The Guidance states that businesses may wish to use anti-bribery terms and conditions in relationships with contractual counterparties and request that the counterparty adopt a similar approach with any sub-contractors.

Prosecutorial Discretion

The Guidance also states that in cases where bribery does appear to have taken place as a result of hospitality, promotional expenditure, or facilitating payments, prosecutors are to carefully consider the public interest before deciding whether to prosecute. The directors of the United Kingdom’s Serious Fraud Office (SFO) and Director of Public Prosecution (DPP) are to issue joint guidance for prosecutors setting out the approach that will be taken when deciding whether to prosecute under the Act.

The Guiding Principles

The Guidance remains non-prescriptive and indicates that “adequate procedures” should be built around the six principles outlined below.

  1. Proportionality. Organizations should take action appropriate to the risks they face and the size of the business.
  2. Top-level commitment to bribery prevention. Senior management should take personal responsibility for the organization’s anti-corruption program, maintaining oversight of its progress and implementation, and the board should regularly consider anti-corruption issues.
  3. Risk assessment. Organizations should review and monitor the bribery risks they face in their market, sector, and location. If operating in different countries, each country should be assessed individually. Large, high-risk operations should consider using external professionals to assist the risk assessment.
  4. Due diligence. The U.K. Bribery Act introduces criminal liability for a company that “fails to prevent bribery” where an “associated person” bribes another person. Companies should conduct adequate due diligence on agents, intermediaries, joint venture partners, and other third parties before entering into business with these entities, as well as regularly monitor these third parties during the course of the business relationship.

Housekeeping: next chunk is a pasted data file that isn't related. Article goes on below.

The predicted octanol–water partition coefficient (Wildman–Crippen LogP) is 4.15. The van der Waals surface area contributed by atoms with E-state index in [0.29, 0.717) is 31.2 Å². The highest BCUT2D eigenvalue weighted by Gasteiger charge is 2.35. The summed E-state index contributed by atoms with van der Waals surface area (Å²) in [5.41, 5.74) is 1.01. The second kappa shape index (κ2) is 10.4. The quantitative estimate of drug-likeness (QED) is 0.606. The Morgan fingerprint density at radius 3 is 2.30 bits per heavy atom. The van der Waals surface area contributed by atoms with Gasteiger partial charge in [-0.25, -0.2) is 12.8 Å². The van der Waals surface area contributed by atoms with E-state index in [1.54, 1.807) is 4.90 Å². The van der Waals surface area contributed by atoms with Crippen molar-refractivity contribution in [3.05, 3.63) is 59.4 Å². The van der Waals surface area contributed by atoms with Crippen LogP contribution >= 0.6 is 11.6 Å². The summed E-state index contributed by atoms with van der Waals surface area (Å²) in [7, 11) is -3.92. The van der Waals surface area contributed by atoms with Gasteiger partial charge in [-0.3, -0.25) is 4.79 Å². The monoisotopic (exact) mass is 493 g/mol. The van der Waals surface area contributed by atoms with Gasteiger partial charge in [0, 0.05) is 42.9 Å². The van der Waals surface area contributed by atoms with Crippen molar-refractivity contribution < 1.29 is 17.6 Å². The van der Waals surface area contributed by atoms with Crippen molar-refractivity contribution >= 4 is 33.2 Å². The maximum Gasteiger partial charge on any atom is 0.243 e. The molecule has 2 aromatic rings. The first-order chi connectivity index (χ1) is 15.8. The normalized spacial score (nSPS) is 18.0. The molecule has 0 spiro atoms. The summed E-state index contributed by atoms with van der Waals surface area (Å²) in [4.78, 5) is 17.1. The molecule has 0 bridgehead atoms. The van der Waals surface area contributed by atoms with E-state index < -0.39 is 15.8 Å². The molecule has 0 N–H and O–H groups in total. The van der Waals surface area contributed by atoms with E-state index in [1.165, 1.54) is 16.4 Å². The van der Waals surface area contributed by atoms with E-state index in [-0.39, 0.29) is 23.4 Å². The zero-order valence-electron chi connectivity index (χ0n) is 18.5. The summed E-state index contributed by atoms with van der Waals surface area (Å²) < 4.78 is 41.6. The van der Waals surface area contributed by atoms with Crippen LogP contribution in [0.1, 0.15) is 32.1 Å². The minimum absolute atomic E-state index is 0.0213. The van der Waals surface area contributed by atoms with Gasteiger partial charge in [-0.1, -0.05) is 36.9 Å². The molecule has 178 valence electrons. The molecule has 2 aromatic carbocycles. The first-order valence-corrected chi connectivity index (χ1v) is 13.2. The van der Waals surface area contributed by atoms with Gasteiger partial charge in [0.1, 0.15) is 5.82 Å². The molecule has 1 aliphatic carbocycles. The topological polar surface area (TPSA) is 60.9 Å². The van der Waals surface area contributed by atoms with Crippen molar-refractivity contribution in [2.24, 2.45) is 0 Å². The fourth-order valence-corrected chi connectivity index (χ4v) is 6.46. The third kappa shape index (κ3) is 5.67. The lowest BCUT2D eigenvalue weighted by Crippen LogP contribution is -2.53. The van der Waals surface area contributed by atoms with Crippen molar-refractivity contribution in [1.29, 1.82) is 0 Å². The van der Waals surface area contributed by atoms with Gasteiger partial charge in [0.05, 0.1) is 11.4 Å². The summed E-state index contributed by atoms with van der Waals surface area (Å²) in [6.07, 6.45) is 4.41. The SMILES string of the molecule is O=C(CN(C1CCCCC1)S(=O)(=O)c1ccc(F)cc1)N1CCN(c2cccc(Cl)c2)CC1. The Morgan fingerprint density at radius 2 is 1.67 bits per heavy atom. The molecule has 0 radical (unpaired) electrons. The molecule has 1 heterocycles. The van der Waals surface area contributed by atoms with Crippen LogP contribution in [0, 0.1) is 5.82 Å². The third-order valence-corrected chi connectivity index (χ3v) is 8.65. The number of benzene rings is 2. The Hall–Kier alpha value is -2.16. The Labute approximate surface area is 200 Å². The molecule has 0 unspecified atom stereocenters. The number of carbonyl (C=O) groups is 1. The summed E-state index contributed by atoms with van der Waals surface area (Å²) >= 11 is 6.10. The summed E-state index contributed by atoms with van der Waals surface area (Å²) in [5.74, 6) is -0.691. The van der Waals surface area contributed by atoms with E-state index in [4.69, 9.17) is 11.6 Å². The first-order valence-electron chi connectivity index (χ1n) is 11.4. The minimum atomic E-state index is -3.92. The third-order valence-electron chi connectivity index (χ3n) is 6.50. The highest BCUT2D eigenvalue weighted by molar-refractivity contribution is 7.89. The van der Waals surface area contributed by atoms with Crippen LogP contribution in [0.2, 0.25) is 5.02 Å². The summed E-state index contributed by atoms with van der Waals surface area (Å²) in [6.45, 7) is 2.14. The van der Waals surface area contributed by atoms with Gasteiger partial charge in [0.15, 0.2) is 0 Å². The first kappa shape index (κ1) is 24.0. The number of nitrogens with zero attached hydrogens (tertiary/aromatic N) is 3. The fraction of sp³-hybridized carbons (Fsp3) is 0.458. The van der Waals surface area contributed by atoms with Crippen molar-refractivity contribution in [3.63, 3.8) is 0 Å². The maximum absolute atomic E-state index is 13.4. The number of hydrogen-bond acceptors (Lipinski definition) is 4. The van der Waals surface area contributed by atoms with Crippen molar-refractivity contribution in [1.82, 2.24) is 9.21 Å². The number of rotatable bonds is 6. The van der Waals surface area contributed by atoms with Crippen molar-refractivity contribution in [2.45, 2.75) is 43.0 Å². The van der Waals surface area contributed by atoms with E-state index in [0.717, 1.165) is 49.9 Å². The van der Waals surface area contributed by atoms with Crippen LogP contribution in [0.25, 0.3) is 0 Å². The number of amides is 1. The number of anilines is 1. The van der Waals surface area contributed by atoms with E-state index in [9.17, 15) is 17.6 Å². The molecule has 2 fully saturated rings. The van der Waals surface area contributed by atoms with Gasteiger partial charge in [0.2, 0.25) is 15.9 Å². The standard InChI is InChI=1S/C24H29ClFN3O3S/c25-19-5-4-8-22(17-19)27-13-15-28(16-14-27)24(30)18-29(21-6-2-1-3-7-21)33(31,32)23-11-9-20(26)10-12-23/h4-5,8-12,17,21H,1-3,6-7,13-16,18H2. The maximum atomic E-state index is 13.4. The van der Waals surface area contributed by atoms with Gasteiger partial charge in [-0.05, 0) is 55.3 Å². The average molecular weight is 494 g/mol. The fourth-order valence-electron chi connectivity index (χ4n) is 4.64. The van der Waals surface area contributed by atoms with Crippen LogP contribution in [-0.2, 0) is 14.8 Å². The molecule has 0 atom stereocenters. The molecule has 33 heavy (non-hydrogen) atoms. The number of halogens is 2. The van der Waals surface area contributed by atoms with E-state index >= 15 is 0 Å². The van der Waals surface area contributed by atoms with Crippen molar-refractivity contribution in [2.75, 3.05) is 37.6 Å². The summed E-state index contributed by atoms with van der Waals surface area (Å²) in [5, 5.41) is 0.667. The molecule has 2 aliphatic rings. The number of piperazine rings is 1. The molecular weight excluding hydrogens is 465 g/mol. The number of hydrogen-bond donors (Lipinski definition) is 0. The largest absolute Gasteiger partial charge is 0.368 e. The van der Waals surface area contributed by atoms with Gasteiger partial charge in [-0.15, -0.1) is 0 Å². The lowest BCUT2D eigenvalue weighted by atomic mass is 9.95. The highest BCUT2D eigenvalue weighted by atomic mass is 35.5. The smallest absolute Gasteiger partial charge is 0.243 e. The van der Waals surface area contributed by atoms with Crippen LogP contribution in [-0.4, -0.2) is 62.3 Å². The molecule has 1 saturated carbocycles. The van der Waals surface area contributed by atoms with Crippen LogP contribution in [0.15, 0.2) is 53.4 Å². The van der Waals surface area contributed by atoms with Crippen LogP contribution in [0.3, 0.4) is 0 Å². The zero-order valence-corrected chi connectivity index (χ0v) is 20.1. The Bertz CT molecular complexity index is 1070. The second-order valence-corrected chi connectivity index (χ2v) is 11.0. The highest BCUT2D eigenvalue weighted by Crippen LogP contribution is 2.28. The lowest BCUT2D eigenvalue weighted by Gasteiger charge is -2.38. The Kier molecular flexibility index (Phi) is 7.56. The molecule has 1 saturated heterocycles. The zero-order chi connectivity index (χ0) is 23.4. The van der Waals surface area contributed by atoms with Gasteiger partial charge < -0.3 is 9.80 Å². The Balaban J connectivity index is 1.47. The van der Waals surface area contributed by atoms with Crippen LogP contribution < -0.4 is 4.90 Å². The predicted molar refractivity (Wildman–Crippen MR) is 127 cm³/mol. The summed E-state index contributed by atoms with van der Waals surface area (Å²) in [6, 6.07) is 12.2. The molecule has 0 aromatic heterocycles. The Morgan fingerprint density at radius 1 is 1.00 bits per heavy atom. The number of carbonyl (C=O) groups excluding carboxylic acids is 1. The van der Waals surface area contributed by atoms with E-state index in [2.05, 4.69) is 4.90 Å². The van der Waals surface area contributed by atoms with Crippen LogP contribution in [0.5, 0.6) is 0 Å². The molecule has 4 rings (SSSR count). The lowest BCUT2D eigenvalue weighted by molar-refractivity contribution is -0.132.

5. Communication. Anti-bribery policies and procedures should be integrated and visible throughout the organization. They should be imbedded in the organization and understood by employees, intermediaries, and agents. Many companies will need to roll out new training on anti-bribery, and it is likely that online training tools will become commonplace for larger organizations.
  6. Monitoring and review. An organization must be able to prove that it regularly monitors and reviews the adequacy and suitability of policies and procedures and adapts them to reflect any changes in the organization.

Ensuring compliance with the above principles will assist companies in showing that they have taken a serious approach toward bribery risk as contemplated by the U.K. Bribery Act. For many U.K. and international companies, this will mean implementing new corporate compliance policies and improving overall compliance training throughout the company, including policies and training tools for both employees and intermediaries. These measures should be overseen and approved at the board level.


Legal News Alert is part of our ongoing commitment to providing up-to-the-minute information about pressing concerns or industry issues affecting our clients and colleagues. If you have any questions about this alert or would like to discuss the topic further, please contact your Foley attorney or the following:

Eversheds LLP:

Neill Blundell
0845 497 4533

Mark Surguy
0845 497 1377

Foley & Lardner LLP:

Pamela L. Johnston
Chair, Government Enforcement, Compliance & White Collar Defense Practice
Los Angeles, California

David W. Simon
Milwaukee, Wisconsin
Washington, D.C.

Ivonne Mena King
Palo Alto, California

Scott L. Fredericksen
Washington, D.C.

John B. Wynn
New York, New York